Bosnia and My Disillusion with Europe
Ah, Europa, Europa . . . I'm reminded of you today from my reading about "a gruesome video of the shooting deaths of . . . [six Bosnian] Muslims from Srebrenica by Serb forces in July 1995."
I first went to Europe in 1986 as something of a Europhile, lived there for about seven of the nine years from 1986 to 1995, and left disillusioned.
Don't misunderstand me. I like European life, I have friends there, and I think that Europe is important.
I simply lost a lot of respect for the place, especially with the European left.
The key reason was Bosnia.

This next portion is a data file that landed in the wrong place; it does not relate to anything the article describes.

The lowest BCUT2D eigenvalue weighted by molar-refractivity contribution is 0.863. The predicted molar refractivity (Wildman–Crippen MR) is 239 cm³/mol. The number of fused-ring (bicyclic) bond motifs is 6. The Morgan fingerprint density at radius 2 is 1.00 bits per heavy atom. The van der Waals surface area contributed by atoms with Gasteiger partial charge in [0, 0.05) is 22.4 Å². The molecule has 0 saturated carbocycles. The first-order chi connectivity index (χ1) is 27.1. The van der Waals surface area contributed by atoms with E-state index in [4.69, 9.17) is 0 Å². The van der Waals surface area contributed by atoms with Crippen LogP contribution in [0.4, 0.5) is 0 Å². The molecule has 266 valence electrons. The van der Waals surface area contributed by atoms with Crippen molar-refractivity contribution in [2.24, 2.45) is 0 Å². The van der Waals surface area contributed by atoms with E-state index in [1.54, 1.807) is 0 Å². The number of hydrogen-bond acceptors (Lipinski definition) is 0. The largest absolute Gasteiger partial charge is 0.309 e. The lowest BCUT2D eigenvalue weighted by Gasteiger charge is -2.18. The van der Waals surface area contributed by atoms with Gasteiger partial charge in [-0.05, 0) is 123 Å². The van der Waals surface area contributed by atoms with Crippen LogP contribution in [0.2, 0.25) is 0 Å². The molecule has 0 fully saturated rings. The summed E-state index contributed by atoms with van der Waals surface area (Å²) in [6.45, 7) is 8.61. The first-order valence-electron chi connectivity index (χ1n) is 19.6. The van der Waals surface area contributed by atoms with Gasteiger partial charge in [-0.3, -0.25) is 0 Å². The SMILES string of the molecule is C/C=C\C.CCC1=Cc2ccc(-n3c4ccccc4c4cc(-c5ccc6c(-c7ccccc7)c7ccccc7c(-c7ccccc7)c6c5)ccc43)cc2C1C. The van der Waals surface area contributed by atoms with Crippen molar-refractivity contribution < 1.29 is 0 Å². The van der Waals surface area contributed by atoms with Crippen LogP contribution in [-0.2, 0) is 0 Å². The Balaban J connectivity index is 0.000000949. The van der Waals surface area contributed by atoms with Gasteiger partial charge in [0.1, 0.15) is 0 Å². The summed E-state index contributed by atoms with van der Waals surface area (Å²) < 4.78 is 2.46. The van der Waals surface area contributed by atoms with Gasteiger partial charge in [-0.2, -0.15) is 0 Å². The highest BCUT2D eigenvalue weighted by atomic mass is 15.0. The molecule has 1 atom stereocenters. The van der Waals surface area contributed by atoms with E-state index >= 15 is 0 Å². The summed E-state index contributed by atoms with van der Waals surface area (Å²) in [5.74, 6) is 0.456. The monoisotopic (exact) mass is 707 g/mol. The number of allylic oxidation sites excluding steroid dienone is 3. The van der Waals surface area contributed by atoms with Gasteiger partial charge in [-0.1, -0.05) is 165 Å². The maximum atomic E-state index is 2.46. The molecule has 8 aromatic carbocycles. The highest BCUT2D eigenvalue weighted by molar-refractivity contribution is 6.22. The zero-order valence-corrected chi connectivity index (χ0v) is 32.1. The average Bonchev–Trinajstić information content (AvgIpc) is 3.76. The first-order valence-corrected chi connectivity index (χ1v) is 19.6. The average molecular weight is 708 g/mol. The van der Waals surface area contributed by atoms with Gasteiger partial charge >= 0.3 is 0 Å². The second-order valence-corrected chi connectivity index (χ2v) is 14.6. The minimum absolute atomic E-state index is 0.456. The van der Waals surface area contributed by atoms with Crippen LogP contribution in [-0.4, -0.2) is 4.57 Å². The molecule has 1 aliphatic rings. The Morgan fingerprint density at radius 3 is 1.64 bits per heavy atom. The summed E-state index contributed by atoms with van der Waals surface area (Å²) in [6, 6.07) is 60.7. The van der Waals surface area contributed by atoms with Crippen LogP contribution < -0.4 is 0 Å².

For years, the European left had talked endlessly about fascism -- analyzing, labeling, and condemning it. Leftists seemed to see fascism everywhere.
Until it really showed up in the ethnic cleansing and genocidal killing in Bosnia. Suddenly . . . silence.
Most of my friends at that time in Europe were on the left politically, but none of them wanted to talk about Bosnia.
I remember asking one young German woman why the left was so quiet. She said:
"Yugoslavia is far away."
Her words reminded me of Chamberlain's words about "a quarrel in a far-away country between people of whom we know nothing."
With irony, I supplied her a geography lesson:
"It's on the other side of Austria."
Finally, in another discussion, a somewhat older woman on the left leveled with me:
"If we called for intervention, then NATO would have to do it, and we're against NATO."
I got it: anti-Americanism trumped anti-fascism.
Apparently, it still does.